Eastern European Special Event on Saturday
I made up a schedule for Saturday’s event so you would see the specifics of the talks and speakers. If you have east European roots, don’t miss out on this very valuable day.
ALBERTA FAMILY HISTORIES SOCIETY
Presents a FamilyRoots Seminar
Eastern European Special Event
Saturday October 24, 2009
9:30 a.m. Doors Open & Registration Begins
10:00 a.m. Jerry Frank: In Search of Mokro Niemieckie
Using maps for genealogy, both as research tools and to enhance your family stories.
11:00 a.m. Radomir Bilash: Examining Pioneer Experiences through Census and Homestead Records
Unbeknownst to some aspiring genealogists, many archival documents contain a wealth of family history information. This presentation will examine how historical resources can be used not only to enhance a family’s understanding of their ancestors’ immigration and settlement experiences in Canada, but how the recorded information may be used in identifying and extracting family history information contained within Ukraine’s archives. Particular attention will be given to:
· Homestead applications: what they tell you about your family’s early settlement experience, and
· Census records: what ethnographic information can be extracted from a census page?
12:00 Lunch Break: Bring a Bag Lunch and Compare Notes - maybe you'll find an ancestor in common!
1:00 p.m. David Makowsky: Developing a Methodology to Document Community History
This research-in-progress presentation will examine the latest developments of the Documenting Church Properties in Rural Communities in Alberta initiative. This initiative aims to systematically record and photograph church properties in rural communities in Alberta in order to preserve community and individual family histories contained within these properties. The outcome of the fieldwork is to create an online collection of photographs and historical information that will assist families in Alberta and in Ukraine who have an interest to learn about their ancestor’s immigration and settlement history. This presentation will examine how the methodologies of this initiative were developed to hold universal applications, and therefore be used to document rural parishes of various ethnic and religious backgrounds across the prairies.
2:00 p.m. Jerry Frank: My Favourite Internet Research Opportunities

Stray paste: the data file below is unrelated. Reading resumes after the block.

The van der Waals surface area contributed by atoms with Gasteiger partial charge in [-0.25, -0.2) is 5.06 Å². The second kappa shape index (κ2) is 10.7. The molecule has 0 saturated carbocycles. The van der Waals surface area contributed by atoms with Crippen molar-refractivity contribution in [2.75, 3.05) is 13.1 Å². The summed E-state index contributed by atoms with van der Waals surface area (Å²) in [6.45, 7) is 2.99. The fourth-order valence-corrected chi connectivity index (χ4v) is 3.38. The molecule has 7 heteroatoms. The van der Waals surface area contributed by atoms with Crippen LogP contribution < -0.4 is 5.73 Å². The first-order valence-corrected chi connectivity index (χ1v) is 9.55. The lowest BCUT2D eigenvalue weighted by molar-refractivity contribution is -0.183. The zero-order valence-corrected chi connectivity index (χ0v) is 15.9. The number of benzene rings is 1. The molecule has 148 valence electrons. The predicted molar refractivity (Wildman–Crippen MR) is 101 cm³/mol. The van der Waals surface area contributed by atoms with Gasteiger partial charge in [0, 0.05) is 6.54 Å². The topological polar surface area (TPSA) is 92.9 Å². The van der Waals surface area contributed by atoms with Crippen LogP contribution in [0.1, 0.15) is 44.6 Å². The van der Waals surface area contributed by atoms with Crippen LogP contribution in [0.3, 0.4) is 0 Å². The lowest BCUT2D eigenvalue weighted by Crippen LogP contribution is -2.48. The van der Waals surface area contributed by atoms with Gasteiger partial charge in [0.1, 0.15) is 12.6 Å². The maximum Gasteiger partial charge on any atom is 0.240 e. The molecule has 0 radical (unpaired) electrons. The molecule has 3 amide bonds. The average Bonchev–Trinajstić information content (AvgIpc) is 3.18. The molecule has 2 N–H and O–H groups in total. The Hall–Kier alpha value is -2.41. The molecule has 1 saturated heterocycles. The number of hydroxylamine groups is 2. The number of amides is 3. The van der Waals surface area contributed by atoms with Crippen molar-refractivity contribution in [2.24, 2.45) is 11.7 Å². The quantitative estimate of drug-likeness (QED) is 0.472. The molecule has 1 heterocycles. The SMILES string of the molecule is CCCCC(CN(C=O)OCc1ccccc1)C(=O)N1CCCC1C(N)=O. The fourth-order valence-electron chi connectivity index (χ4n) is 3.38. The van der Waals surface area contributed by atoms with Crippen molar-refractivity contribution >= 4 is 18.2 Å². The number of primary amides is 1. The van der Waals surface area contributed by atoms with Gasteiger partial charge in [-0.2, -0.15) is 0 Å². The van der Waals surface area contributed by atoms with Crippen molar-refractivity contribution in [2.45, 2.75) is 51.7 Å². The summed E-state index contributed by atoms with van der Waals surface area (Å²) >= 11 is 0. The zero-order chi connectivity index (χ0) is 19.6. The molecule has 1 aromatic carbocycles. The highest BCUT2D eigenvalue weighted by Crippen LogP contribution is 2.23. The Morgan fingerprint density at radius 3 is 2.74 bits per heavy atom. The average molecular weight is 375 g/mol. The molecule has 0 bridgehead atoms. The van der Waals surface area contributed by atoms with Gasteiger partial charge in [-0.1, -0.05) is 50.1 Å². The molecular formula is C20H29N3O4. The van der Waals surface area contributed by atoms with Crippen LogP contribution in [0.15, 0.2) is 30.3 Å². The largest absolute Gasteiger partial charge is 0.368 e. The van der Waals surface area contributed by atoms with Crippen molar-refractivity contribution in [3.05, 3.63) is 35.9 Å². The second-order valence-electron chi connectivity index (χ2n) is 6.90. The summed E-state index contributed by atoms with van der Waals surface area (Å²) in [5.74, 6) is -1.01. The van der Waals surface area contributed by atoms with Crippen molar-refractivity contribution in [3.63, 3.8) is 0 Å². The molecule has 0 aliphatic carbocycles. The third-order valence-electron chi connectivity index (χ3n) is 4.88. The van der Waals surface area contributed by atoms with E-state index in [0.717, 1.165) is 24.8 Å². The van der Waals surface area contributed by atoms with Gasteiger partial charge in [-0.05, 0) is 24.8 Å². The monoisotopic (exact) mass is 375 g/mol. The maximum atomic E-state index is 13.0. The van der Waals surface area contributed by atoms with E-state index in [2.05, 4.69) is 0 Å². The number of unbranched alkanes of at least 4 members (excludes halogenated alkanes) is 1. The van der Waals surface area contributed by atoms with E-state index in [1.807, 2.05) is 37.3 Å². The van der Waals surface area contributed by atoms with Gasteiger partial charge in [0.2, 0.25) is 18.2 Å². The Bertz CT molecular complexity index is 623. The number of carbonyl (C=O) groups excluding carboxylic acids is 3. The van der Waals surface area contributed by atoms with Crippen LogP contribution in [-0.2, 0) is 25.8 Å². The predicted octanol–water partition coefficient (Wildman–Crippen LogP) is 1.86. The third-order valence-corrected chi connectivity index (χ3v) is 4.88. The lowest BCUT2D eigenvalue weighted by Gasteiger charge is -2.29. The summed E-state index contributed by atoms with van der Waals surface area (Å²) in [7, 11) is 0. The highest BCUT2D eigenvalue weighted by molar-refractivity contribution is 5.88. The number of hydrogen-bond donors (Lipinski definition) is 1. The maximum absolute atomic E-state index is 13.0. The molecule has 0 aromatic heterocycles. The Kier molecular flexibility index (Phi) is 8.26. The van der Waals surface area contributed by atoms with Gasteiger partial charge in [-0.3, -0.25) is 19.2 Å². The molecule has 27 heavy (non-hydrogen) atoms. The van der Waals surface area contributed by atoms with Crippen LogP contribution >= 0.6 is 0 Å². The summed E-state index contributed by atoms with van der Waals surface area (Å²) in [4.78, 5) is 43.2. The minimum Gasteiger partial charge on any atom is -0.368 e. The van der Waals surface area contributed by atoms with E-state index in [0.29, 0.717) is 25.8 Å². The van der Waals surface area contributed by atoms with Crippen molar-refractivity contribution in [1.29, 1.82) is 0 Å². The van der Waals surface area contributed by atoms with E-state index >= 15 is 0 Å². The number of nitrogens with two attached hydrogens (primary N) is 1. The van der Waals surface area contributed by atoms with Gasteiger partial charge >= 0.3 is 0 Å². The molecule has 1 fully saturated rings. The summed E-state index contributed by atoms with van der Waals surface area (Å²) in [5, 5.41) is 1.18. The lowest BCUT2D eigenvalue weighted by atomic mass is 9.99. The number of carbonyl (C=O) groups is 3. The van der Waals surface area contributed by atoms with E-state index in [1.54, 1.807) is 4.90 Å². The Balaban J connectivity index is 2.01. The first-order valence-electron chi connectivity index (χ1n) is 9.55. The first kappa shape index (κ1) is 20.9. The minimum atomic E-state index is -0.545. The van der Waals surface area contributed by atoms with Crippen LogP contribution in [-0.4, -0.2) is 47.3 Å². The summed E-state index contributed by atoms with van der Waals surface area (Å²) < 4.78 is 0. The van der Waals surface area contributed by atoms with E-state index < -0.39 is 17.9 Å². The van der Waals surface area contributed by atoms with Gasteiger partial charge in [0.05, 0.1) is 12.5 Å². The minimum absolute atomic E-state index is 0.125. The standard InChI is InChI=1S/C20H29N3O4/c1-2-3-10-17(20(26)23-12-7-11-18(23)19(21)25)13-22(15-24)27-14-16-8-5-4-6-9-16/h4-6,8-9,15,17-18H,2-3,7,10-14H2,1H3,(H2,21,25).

Overview of my favourite web sites, many focused on German research in Eastern Europe. Also how to improve your search results using search engines.
Jerry Frank is an amateur genealogist specializing, since 1986, in the research of Germans who migrated to or through Russian Poland and Volhynia (north-western Ukraine). He has written three family books, Frank Migrations (about his paternal family), From Nagold to Thalberg (his maternal line), and Ask the Former Generations (a compilation of the previous two). Jerry is also an amateur cartographer, having created two maps: one of German settlements in Russian Poland showing over 4000 Germanic villages and the other for Volhynia with over 1400 Germanic villages. Both represent the most current and comprehensive resources available and were the first ever to be fully indexed. They bring together the independent works of several historical map makers into a single resource and then add the most up to date listings of villages from such sources as the St. Petersburg Consistory records and other SGGEE (Society for German Genealogy in Eastern Europe) extractions. Jerry has spoken at a variety of conferences including FEEFHS (Federation of East European Family History Societies), SGGEE (Society for German Genealogy in Eastern Europe), AHSGR (American Historical Society of Germans from Russia - Calgary and Edmonton Chapters and International Convention), and at the Medicine Hat Germans from Russia Festival. He lives in Calgary, Alberta and is currently active as webmaster for SGGEE - http://www.sggee.org
Radomir Bilash has been associated with the Ukrainian Cultural Heritage Village near Edmonton since 1977. At the present time he heads the Research Programme for the Village and is also an adjunct Associate Professor at the University of Alberta, teaching through the Modern Languages and Cultural Studies Department. His research has concentrated on the ethnohistory of early Ukrainian settlements in Canada and their pre-emigration life in Galicia and Bukovyna. He has been Project Manager of the Alberta-Ukraine Genealogical Project since 2006.
David Makowsky is currently the Alberta office coordinator for the Alberta Ukraine Genealogical Project, a project established in 2006 to assist Albertans in researching their family history in Alberta and in Ukraine. Since 1999, David has been associated with the Ukrainian Cultural Heritage Village and its Research Programme, the last five years focused in documenting and analyzing rural community and family history in east central Alberta. Since 2005, David’s research topics have been presented as “research in progress” at the annual conferences of the Canadian Association of Slavists and the Canadian Association of Ukrainian Ethnology. David graduated from the University of Alberta, with a major in political science and a minor in Ukrainian language and literature. He has also attained a Masters Certificate in Project Management from York University’s Schulich School of Business, with an emphasis towards heritage related projects.
Editor, Chinook, 2008 Winner of the National Genealogical Society Local Newsletter Award
SIGS Contact: Ukrainian, Métis
Phone: 295-3490; Fax: 274-0564
Alberta Family Histories Society